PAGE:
Massage & Bodywork


Issue link:

Contents of this Issue


Page 45 of 119

C h e c k o u t A B M P 's l a t e s t n e w s a n d b l o g p o s t s . Av a i l a b l e a t w w w. a b m p . c o m . 43 percent of all diagnoses in the United States. Gay and bisexual men who are also racial minorities are particularly at risk: diagnoses among African Americans in this group have leveled off, but among Latinos, rates have risen. Heterosexual contact is a factor in about 24 percent of new HIV diagnoses each year, and injected drug use accounts for 6–9 percent of new diagnoses. HOW DOES HIV PROGRESS? HIV enters the body by way of an intimate fluid: blood, semen, breast milk, or vaginal secretions. This usually happens in the context of sexual activity, mother-to- child transmission, or through the use of contaminated needles or other skin-piercing equipment. Another avenue that was once a significant problem was the transmission of HIV through infected donated blood, blood products, or organ tissue. Strict screening now prevents this transmission route in the United States and most other countries. If the virus gains access through sexual activity, it bonds with epithelial cells in the genitourinary tract or the digestive tract. If it enters through maternal infection or the use of a contaminated needle or other implement, it is loose in the interstitial fluid or in the bloodstream. Either way, the virus then looks for cells with a particular marker on their cell membrane. This marker is a glycoprotein called CD4, and cells that have these markers are called CD4 cells. Here's the tricky part: most CD4 cells work for the immune system. This means that while HIV is looking for them, the CD4 cells are looking for any foreign material—like stray viruses. Monocytes and macrophages, the nonspecific white blood cells that constantly scan the body for invaders, are exactly the cells HIV is hoping to encounter, and they have the CD4 marker. When a monocyte picks up the invader, where does that monocyte go? To the nearest lymph nodes, of course—which is just what the HIV pathogen wants. Lymph nodes are home to many, many CD4 cells. Within the lymph nodes, the virus can invade latent T cells and stay there, literally, for years, only to become active when those T cells are recruited to help fight off an infection. Attentive readers might wonder: why doesn't the body raise the alarm when its cells have been invaded? One of the things that makes HIV so horribly successful is that it manages to interfere with its host cell's alarm system, at least for a while. So, it can enter its target cells—monocytes, macrophages, T cells, and others—and begin replicating and spreading through the body without creating an immediate immune system response. Hopeful Numbers It is interesting to track worldwide and US statistics on HIV and AIDS over the last several years. Most numbers are stable, or trending generally downward. But one statistic is radically different: the number of new infections in children is a fraction of what it was just 10 years ago. This is probably due to aggressive public health campaigns and successful efforts to ensure that pregnant women have access to medication that reduces the risk of passing the virus to their babies. The immune system does eventually wise up and fight back, but the individual loses valuable weeks or months while the virus is able to invade cells, damage tissues, and spread to other people before they know anything might be amiss. This also means that a blood test to look for antibodies to HIV may be inaccurate for up to six months after exposure and infection. HIV has two mechanisms for moving through a body. It invades its host cells and turns them into virus factories, so those cells now churn out copies and copies of HIV, or it can move directly from one CD4 cell to another, destroying the cells along the way. This happens in lymph nodes where lymphocytes congregate, and also among the microglial cells, which are the resident macrophages in the central nervous system. PROGRESSION AND SYMPTOMS So far, we have looked at how HIV enters a host and moves through the body. Now we'll look at the phases of HIV infection. Phase 1 Phase 1 of an HIV infection is the time between when the virus enters the body and when the immune system finally realizes that something is wrong and begins to fight back. This is sometimes called the window period. During this time, the virus is accumulating in the white blood cells, but it suppresses immune system responses. This means no antibodies are in production yet, so blood tests are negative, and no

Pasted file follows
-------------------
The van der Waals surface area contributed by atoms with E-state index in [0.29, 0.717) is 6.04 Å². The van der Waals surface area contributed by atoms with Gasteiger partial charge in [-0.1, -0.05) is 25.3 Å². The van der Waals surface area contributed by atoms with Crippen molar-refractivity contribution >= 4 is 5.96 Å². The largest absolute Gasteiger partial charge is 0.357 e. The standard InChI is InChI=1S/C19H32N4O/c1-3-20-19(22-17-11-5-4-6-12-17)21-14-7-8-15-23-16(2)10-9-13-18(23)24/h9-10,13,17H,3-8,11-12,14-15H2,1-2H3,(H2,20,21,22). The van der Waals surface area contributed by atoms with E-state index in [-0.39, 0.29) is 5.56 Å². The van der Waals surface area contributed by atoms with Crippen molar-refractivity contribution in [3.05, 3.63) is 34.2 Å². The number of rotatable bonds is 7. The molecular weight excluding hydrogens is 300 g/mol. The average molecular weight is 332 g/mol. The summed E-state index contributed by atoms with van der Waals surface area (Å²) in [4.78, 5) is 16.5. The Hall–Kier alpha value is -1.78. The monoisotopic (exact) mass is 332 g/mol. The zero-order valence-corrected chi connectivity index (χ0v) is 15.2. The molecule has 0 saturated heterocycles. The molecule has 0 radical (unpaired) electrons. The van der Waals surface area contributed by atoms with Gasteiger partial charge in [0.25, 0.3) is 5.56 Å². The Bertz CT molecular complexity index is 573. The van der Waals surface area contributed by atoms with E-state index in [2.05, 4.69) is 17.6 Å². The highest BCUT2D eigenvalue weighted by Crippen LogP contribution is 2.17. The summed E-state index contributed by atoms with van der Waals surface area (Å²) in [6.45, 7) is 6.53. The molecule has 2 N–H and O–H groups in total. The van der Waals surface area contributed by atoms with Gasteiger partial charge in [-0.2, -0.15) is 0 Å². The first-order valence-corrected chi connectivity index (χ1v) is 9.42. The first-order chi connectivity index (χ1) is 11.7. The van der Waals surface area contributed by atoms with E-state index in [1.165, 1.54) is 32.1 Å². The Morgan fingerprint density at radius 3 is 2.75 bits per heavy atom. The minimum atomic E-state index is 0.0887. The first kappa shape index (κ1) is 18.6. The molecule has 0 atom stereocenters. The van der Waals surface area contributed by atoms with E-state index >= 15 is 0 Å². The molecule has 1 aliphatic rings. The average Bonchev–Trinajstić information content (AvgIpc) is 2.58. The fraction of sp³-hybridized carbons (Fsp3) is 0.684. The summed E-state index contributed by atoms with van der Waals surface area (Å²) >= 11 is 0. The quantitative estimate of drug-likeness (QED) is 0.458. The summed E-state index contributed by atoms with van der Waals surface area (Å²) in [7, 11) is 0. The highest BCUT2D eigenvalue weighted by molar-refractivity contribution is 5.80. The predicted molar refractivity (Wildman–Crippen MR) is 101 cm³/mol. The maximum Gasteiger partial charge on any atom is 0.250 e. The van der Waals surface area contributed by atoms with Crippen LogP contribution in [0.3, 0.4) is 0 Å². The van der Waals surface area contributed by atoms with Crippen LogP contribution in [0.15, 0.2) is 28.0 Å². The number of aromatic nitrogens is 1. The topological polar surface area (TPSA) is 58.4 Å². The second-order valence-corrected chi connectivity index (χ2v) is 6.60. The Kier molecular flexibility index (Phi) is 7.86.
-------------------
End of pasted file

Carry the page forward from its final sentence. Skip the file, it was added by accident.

Articles in this issue

Links on this page

Archives of this issue

view archives of Massage & Bodywork - JULY | AUGUST 2017